I was sitting on my patio this morning, savoring my precious moments of early morning silence and beauty, when I heard a little voice:
“Mom. Will you come in? I want to cuddle.”
There was my 6 year old, in his underwear, standing at the upstairs window.
I had spent a few minutes just soaking in the peace and loveliness with my coffee, and then I had checked messages and facebook posts and was just starting to look at my to do list for the day. So many boxes left unchecked. But I stopped.
“Yes sweetie. Of course I will come in and cuddle with you.”
At 6, I know he’s not going to ask for this much longer. We won’t be able to fit in the “cuddle chair” together forever. His legs are still short enough right now that they stick nearly straight out, and his knees are that dark brown that is the combination of end-of-summer pool tan and dirt from intense outdoor play. We fit perfectly with my arm around him, rubbing his head occasionally, while the other hand holds my (still desperately needed) coffee.
Our days together like this are numbered.
As a home-based business owner, one of the biggest challenges for me is that my kids will always come first. That’s as it should be, and true for most parents. But it’s harder for me to separate it out, because at home I can’t easily put aside the role of “mom” to shift completely into “business owner.”
But in a culture that worships productivity above all else, this is a struggle that all of us caretakers face. The many hours we spend caring for our kids (or parents, or spouses) are not really valued by society. And so it’s easy to feel like we’re not doing anything of value, not getting anything accomplished, not worthy, failing.
But I’ve come to see this as part of hyper-capitalism. Our lives are not here to serve our businesses; it’s the other way around. When we worship profits and growth above all else, it’s easy to lose sight of why we’re doing it all in the first place. Profits are supposed to make our lives better.
We love the idea of family businesses in this country. Of women-owned small businesses, of “mompreneurs.” But if we really want to support these kinds of businesses, we also have to make space for the owners being actual people, not faceless corporations.
And so that means if my kid is sick, well, I’m not going to get all of those products made today, I’m going to snuggle with him and bring him juice. I’ll squeeze in what work I can when Dad gets home to take over. And during summer vacation, I won’t get nearly as much done as I want to, since I’m endlessly driving him from one camp to the next or trying to convince him to entertain himself. And I might wrap those soaps in the morning instead of tonight (while I count down the days till school starts).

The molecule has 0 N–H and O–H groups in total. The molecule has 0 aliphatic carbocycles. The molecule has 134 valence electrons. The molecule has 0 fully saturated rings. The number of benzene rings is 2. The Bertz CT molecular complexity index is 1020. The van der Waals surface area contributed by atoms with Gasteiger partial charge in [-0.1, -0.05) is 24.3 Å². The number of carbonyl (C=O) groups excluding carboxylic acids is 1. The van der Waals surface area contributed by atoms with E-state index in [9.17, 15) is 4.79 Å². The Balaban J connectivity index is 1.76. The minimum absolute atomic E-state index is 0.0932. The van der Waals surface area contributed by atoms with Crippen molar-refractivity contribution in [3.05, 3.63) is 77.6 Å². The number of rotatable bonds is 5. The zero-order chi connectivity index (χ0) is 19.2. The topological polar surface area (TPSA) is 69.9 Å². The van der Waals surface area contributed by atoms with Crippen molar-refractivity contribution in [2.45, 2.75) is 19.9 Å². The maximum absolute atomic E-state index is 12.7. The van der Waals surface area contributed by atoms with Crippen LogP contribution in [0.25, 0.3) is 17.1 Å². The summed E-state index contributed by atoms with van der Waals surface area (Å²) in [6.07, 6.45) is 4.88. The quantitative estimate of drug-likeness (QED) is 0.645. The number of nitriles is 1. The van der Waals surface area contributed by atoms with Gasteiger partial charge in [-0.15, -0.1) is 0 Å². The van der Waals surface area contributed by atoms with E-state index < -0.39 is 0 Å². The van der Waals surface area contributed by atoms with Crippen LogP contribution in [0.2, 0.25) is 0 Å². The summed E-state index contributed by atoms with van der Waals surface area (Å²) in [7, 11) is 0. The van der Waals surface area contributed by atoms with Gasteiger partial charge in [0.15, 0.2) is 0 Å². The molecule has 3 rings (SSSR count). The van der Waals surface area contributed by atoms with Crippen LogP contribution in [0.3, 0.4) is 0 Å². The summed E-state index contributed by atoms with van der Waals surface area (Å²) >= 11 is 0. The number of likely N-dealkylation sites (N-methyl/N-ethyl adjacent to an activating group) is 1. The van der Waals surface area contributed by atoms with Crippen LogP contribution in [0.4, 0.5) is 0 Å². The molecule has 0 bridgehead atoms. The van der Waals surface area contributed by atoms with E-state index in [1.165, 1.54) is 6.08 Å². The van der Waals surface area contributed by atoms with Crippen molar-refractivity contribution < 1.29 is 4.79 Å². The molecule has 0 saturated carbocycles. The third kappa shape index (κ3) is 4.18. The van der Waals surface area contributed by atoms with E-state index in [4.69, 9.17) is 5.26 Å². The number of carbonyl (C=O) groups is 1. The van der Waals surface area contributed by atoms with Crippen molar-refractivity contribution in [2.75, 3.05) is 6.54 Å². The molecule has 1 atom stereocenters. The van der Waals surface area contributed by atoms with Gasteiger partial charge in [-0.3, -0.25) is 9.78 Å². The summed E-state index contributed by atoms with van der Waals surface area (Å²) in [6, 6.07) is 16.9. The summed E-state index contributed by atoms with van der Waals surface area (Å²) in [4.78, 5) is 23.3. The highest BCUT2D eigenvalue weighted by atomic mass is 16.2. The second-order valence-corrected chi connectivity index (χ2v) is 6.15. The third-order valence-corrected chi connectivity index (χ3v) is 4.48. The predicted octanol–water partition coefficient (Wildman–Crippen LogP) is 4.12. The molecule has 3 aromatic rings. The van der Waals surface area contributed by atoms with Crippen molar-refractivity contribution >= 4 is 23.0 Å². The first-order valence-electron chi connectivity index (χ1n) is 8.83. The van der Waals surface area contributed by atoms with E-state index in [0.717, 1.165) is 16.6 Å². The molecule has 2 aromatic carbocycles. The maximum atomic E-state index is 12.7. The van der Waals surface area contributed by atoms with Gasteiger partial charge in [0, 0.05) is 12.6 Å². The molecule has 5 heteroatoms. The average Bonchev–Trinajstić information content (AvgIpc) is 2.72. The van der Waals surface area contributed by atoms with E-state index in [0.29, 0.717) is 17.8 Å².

I want my business to be an extension of my desire to do good in the world, to leave it a bit better than I found it. And sometimes that means paying a little more attention to my kid than my business. But it means lots of other things too:
I want to support other local small businesses as much as I possibly can.
I want to have good relationships with other local business owners, helping to foster a sense of connectedness and community.
I want to have as little impact on the environment as possible.
I want to donate extra products to local non-profits, like the women’s shelter.
I want to connect in a real human way with my customers.
I want to help women--especially overtired, underappreciated moms--feel that they are valuable and worthy just as they are, and they deserve to take care of themselves.
I want to make quality, beautiful products that deeply nourish the skin and the spirit.
I want to avoid harsh chemicals that can be harmful to our bodies and our world.
I want to put some of my heart into all of my creations and share them with the world, along with my gratitude.
I want to build something I can be proud of, and do it with sincerity and integrity.
And yes, I want to make some profit. Not to be a slave to that profit, but as a medium for my larger goal of connecting, contributing, and leaving the world a bit better.
Those are lofty goals, I know; and I am not naive. But I strongly believe that these strange times of upheaval we are living in are calling us toward a new path. A path that leads us back to the connection and community that so many of us seem to have lost; a path to our better selves. But it’s up to us to create that path, even when we don’t know where it will take us.
Now if you’ll excuse me, I’m going to spend some time in the cuddle chair with my favorite six year old, while we can still fit.